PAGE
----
Typically – and criminally – his astonishing performance was ignored by the Academy the following year, something Irons occasionally discussed in later interviews. “I thought, ‘If you can’t get [nominated]  for that, what can you get it for?’,” Irons said in a 2008 Guardian interview. “But I sort of knew why I wasn’t nominated – it wasn’t a particularly life-enhancing film.”

“Were you afraid I’d like him as much as I like you?”

Cronenberg was no stranger to downbeat endings, and almost all of his movies conclude with the lead character either dead or irrevocably changed – usually for the worse. But Dead Ringers, which concludes with the haunting image of Beverly and Elliot’s dead bodies twisted and apparently fused together with wax, is something else again: it’s nothing less than heartbreaking. In fact, Dead Ringers could be described as an intimate portrait of what a broken heart looks like.

A director with an uncanny ability to touch raw nerves in his audiences – typically thrilling and horrifying us with themes of degradation or bodily invasion – Dead Ringers sees Cronenberg target new pressure points, like a form of cinematic acupuncture. This simple story, about two people’s dependency on one another, and the way relationships leave us painfully exposed, has an impact which is devastating in its power. The director himself understood this; as he said in the book Cronenberg On Cronenberg:

“I’ve had a response to the movie that I’ve never gotten from any of the other films. I went to one of the first public screenings in Toronto and one guy, a doctor, said, ‘Can you tell me why I feel so fucking sad having seen this film?’ I said, ‘It’s a sad movie.’

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“Then I heard from someone else that a friend of his saw it and cried for three hours afterwards. So I thought, ‘That’s what it is. That’s what I wanted to get at.’ I can’t articulate it. It’s not really connected with gynaecology or twinness. It has to do with that element of being human. It has to do with this ineffable sadness that is an element of human existence.”

Dead Ringers is beautifully observed dramatically, and equally beautiful to look at. Taking place almost exclusively in coolly lit rooms, cinematographer Peter Suschitzky’s composition is precise and understated. When brief flashes of the old Cronenbergian appear, they sear through the grey palette – take, for example, the cannibalistic dream sequence (a second of horror was cut after a test screening), or the extraordinary red ‘cardinal’ medical gowns the twins wear during their toe-curling operation scenes.

Among a group of actors and filmmakers working at their creative peak, there was composer Howard Shore, whose murmuring, tragic music is among his finest work. Used sparingly through the film itself, his score sets a meditative, gently mournful tone during the opening title sequence – the perfect fit for Cronenberg’s tale.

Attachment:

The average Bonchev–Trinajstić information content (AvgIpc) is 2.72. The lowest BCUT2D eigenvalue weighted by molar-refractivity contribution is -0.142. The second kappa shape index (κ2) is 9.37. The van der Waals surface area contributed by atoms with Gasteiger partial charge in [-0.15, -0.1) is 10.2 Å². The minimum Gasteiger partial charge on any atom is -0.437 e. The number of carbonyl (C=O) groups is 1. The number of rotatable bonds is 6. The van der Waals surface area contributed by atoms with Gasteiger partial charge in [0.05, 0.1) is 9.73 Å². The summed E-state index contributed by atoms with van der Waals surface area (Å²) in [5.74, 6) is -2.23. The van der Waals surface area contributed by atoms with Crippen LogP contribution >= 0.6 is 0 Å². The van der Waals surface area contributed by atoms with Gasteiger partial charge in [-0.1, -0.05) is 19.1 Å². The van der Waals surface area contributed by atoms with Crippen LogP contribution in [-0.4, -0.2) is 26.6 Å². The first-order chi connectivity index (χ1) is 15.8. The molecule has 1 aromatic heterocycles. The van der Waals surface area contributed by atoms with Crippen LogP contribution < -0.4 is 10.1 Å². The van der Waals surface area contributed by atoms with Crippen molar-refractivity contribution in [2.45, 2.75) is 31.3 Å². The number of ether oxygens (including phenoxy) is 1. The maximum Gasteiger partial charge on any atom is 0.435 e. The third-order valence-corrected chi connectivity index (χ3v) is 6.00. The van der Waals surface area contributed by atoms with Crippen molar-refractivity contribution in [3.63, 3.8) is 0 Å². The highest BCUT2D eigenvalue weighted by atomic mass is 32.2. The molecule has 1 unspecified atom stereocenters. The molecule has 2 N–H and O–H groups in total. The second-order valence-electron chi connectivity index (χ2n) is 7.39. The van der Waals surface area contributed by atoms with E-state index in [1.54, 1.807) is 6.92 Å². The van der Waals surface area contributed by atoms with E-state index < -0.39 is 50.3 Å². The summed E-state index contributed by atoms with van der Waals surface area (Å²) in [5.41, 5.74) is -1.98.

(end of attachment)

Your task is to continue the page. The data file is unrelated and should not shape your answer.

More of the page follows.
“As soon as I heard the music he wrote for the movie, I knew he’d got it too,” Cronenberg later recalled, “and he couldn’t articulate it either. But the tone of it, like the tone of those dreams, is ineffable. You cannot speak it. Because of the stupidity of a bunch of legal and other things, that music isn’t available on disc or tape. That kills me, because it’s gorgeous, sensuous, sad. Really moving.”

“Separation can be a terrifying thing”

Inevitably, perhaps, Dead Ringers failed to find the same kind of appreciative audience that The Fly played to two years earlier. But time has been exceptionally kind to this pivotal film in Cronenberg’s career, and it’s now among his most admired – Korean director Park Chan-wook, for example, describes it as a favourite. Jeremy Irons counts it as his best work, and when he won his performance in Reversal Of Fortune finally earned him an Oscar for Best Actor in 1991, he thanked Cronenberg during his acceptance speech.

“Some of you may understand why,” he said, pointedly.

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From a curious newspaper story about identical medical professionals and their unfortunate end, Cronenberg managed to mine a story with more universal themes – a story full of tenderness and existential angst. There are sparkles of humour, too – Beverly’s drunken after-dinner speech, Bujold’s stunning, wounded performance during her first proper meeting with her twin lovers – and these serve to throw the inevitable end into stark relief.

By placing aside overt horror, Cronenberg forged a human drama of genuine depth – a film painful to watch, yet entirely mesmerising. It is, as the director himself once put it, “a distillation” of our existence; “an essence which is not the whole story, but is perhaps so potent, one drop could kill you.”